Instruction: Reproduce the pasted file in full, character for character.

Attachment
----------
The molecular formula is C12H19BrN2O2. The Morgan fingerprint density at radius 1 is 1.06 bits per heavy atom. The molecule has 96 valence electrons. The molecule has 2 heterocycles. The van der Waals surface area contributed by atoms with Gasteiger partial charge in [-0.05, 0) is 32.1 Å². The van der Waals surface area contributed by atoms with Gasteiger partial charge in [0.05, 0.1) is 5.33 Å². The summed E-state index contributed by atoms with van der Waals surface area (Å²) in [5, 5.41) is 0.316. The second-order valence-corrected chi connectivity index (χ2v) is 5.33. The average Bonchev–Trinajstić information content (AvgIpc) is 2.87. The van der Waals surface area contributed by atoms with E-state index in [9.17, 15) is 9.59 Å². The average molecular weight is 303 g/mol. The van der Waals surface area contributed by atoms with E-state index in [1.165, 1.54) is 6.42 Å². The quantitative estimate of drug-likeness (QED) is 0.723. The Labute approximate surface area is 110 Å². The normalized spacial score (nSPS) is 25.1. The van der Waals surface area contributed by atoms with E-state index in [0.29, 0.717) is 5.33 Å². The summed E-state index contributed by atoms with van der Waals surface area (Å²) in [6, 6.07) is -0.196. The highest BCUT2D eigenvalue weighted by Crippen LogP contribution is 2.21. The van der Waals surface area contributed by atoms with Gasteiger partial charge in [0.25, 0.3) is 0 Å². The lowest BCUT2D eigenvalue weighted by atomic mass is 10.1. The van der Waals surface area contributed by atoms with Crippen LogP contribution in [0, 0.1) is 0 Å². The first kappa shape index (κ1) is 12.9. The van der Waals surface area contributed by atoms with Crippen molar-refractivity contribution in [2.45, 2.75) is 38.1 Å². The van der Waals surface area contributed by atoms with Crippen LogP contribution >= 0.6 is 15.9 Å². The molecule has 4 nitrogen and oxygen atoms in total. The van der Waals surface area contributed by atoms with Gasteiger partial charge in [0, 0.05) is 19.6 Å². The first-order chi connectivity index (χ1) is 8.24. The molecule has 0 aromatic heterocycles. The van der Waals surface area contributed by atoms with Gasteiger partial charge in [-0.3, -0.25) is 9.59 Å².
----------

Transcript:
The molecular formula is C12H19BrN2O2. The Morgan fingerprint density at radius 1 is 1.06 bits per heavy atom. The molecule has 96 valence electrons. The molecule has 2 heterocycles. The van der Waals surface area contributed by atoms with Gasteiger partial charge in [-0.05, 0) is 32.1 Å². The van der Waals surface area contributed by atoms with Gasteiger partial charge in [0.05, 0.1) is 5.33 Å². The summed E-state index contributed by atoms with van der Waals surface area (Å²) in [5, 5.41) is 0.316. The second-order valence-corrected chi connectivity index (χ2v) is 5.33. The average Bonchev–Trinajstić information content (AvgIpc) is 2.87. The van der Waals surface area contributed by atoms with E-state index in [9.17, 15) is 9.59 Å². The average molecular weight is 303 g/mol. The van der Waals surface area contributed by atoms with E-state index in [1.165, 1.54) is 6.42 Å². The quantitative estimate of drug-likeness (QED) is 0.723. The Labute approximate surface area is 110 Å². The normalized spacial score (nSPS) is 25.1. The van der Waals surface area contributed by atoms with E-state index in [0.29, 0.717) is 5.33 Å². The summed E-state index contributed by atoms with van der Waals surface area (Å²) in [6, 6.07) is -0.196. The highest BCUT2D eigenvalue weighted by Crippen LogP contribution is 2.21. The van der Waals surface area contributed by atoms with Gasteiger partial charge in [0.25, 0.3) is 0 Å². The lowest BCUT2D eigenvalue weighted by atomic mass is 10.1. The van der Waals surface area contributed by atoms with Crippen LogP contribution in [0, 0.1) is 0 Å². The first kappa shape index (κ1) is 12.9. The van der Waals surface area contributed by atoms with Crippen molar-refractivity contribution in [2.45, 2.75) is 38.1 Å². The van der Waals surface area contributed by atoms with Crippen LogP contribution >= 0.6 is 15.9 Å². The molecule has 4 nitrogen and oxygen atoms in total. The van der Waals surface area contributed by atoms with Gasteiger partial charge in [0, 0.05) is 19.6 Å². The first-order chi connectivity index (χ1) is 8.24. The molecule has 0 aromatic heterocycles. The van der Waals surface area contributed by atoms with Gasteiger partial charge in [-0.3, -0.25) is 9.59 Å².